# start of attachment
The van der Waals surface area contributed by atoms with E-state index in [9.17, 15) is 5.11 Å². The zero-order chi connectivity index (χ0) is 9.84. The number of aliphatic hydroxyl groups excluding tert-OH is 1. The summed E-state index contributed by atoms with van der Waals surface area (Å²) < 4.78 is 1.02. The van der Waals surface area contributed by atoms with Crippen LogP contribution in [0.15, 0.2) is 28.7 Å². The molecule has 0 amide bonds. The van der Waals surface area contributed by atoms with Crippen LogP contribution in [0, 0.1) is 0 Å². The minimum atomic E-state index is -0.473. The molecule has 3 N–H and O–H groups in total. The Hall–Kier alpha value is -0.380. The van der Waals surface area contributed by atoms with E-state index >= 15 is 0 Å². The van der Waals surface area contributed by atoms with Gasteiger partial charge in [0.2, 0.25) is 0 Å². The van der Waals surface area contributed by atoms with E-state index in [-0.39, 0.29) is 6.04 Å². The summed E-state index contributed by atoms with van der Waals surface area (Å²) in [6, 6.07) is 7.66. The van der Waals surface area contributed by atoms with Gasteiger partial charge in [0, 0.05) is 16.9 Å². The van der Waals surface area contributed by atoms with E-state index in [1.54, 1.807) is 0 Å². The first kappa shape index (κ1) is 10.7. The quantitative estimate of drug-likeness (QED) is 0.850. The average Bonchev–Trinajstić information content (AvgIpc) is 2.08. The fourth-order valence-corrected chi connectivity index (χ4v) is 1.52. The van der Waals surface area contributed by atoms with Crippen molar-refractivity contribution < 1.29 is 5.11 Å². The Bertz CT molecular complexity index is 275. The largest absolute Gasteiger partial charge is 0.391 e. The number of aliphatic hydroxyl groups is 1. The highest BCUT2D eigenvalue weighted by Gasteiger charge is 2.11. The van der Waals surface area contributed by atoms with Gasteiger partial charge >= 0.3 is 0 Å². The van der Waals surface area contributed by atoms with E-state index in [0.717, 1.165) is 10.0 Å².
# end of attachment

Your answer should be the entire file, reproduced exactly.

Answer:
The van der Waals surface area contributed by atoms with E-state index in [9.17, 15) is 5.11 Å². The zero-order chi connectivity index (χ0) is 9.84. The number of aliphatic hydroxyl groups excluding tert-OH is 1. The summed E-state index contributed by atoms with van der Waals surface area (Å²) < 4.78 is 1.02. The van der Waals surface area contributed by atoms with Crippen LogP contribution in [0.15, 0.2) is 28.7 Å². The molecule has 0 amide bonds. The van der Waals surface area contributed by atoms with Crippen LogP contribution in [0, 0.1) is 0 Å². The minimum atomic E-state index is -0.473. The molecule has 3 N–H and O–H groups in total. The Hall–Kier alpha value is -0.380. The van der Waals surface area contributed by atoms with E-state index >= 15 is 0 Å². The van der Waals surface area contributed by atoms with Gasteiger partial charge in [0.2, 0.25) is 0 Å². The van der Waals surface area contributed by atoms with E-state index in [-0.39, 0.29) is 6.04 Å². The summed E-state index contributed by atoms with van der Waals surface area (Å²) in [6, 6.07) is 7.66. The van der Waals surface area contributed by atoms with Gasteiger partial charge in [0, 0.05) is 16.9 Å². The van der Waals surface area contributed by atoms with E-state index in [1.54, 1.807) is 0 Å². The first kappa shape index (κ1) is 10.7. The quantitative estimate of drug-likeness (QED) is 0.850. The average Bonchev–Trinajstić information content (AvgIpc) is 2.08. The fourth-order valence-corrected chi connectivity index (χ4v) is 1.52. The van der Waals surface area contributed by atoms with Crippen molar-refractivity contribution < 1.29 is 5.11 Å². The Bertz CT molecular complexity index is 275. The largest absolute Gasteiger partial charge is 0.391 e. The number of aliphatic hydroxyl groups is 1. The highest BCUT2D eigenvalue weighted by Gasteiger charge is 2.11. The van der Waals surface area contributed by atoms with Gasteiger partial charge >= 0.3 is 0 Å². The van der Waals surface area contributed by atoms with E-state index in [0.717, 1.165) is 10.0 Å².